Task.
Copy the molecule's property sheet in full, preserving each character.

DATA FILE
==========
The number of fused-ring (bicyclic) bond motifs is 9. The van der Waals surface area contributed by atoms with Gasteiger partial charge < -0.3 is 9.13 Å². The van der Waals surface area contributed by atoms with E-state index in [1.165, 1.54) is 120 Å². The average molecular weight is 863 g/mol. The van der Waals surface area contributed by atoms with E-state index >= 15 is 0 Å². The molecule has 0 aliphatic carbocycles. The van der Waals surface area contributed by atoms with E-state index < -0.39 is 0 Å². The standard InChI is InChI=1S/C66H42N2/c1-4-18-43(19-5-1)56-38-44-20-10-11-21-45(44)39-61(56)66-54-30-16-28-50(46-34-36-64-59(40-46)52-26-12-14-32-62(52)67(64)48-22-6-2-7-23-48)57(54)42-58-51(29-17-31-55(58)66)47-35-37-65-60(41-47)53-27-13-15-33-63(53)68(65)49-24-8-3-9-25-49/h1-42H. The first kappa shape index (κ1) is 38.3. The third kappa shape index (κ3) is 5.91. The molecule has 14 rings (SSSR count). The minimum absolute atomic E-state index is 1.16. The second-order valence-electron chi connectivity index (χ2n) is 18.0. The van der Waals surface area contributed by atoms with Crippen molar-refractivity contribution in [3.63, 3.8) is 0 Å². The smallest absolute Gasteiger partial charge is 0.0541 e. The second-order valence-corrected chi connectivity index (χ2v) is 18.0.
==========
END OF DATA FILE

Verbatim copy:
The number of fused-ring (bicyclic) bond motifs is 9. The van der Waals surface area contributed by atoms with Gasteiger partial charge < -0.3 is 9.13 Å². The van der Waals surface area contributed by atoms with E-state index in [1.165, 1.54) is 120 Å². The average molecular weight is 863 g/mol. The van der Waals surface area contributed by atoms with E-state index >= 15 is 0 Å². The molecule has 0 aliphatic carbocycles. The van der Waals surface area contributed by atoms with E-state index < -0.39 is 0 Å². The standard InChI is InChI=1S/C66H42N2/c1-4-18-43(19-5-1)56-38-44-20-10-11-21-45(44)39-61(56)66-54-30-16-28-50(46-34-36-64-59(40-46)52-26-12-14-32-62(52)67(64)48-22-6-2-7-23-48)57(54)42-58-51(29-17-31-55(58)66)47-35-37-65-60(41-47)53-27-13-15-33-63(53)68(65)49-24-8-3-9-25-49/h1-42H. The first kappa shape index (κ1) is 38.3. The third kappa shape index (κ3) is 5.91. The molecule has 14 rings (SSSR count). The minimum absolute atomic E-state index is 1.16. The second-order valence-electron chi connectivity index (χ2n) is 18.0. The van der Waals surface area contributed by atoms with Crippen molar-refractivity contribution in [3.63, 3.8) is 0 Å². The smallest absolute Gasteiger partial charge is 0.0541 e. The second-order valence-corrected chi connectivity index (χ2v) is 18.0.